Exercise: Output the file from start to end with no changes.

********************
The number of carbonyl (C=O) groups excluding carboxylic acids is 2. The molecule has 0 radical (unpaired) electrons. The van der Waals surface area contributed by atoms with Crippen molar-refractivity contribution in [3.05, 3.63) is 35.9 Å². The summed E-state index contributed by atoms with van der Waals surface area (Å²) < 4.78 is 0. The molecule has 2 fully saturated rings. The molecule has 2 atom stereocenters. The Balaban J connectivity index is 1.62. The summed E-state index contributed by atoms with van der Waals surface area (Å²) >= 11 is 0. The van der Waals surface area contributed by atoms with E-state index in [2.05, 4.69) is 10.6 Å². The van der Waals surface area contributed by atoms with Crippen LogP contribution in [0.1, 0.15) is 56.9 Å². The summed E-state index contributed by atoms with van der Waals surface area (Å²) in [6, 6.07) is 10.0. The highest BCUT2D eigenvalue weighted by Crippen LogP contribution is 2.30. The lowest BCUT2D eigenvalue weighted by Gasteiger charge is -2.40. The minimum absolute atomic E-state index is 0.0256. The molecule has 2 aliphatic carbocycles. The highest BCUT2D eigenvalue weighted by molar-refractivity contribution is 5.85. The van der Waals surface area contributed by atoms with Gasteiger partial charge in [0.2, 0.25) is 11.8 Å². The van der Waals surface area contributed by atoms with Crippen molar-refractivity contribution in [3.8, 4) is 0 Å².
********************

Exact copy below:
The number of carbonyl (C=O) groups excluding carboxylic acids is 2. The molecule has 0 radical (unpaired) electrons. The van der Waals surface area contributed by atoms with Crippen molar-refractivity contribution in [3.05, 3.63) is 35.9 Å². The summed E-state index contributed by atoms with van der Waals surface area (Å²) < 4.78 is 0. The molecule has 2 fully saturated rings. The molecule has 2 atom stereocenters. The Balaban J connectivity index is 1.62. The summed E-state index contributed by atoms with van der Waals surface area (Å²) >= 11 is 0. The van der Waals surface area contributed by atoms with E-state index in [2.05, 4.69) is 10.6 Å². The van der Waals surface area contributed by atoms with Crippen LogP contribution in [0.1, 0.15) is 56.9 Å². The summed E-state index contributed by atoms with van der Waals surface area (Å²) in [6, 6.07) is 10.0. The highest BCUT2D eigenvalue weighted by Crippen LogP contribution is 2.30. The lowest BCUT2D eigenvalue weighted by Gasteiger charge is -2.40. The minimum absolute atomic E-state index is 0.0256. The molecule has 2 aliphatic carbocycles. The highest BCUT2D eigenvalue weighted by molar-refractivity contribution is 5.85. The van der Waals surface area contributed by atoms with Gasteiger partial charge in [0.2, 0.25) is 11.8 Å². The van der Waals surface area contributed by atoms with Crippen molar-refractivity contribution in [3.8, 4) is 0 Å².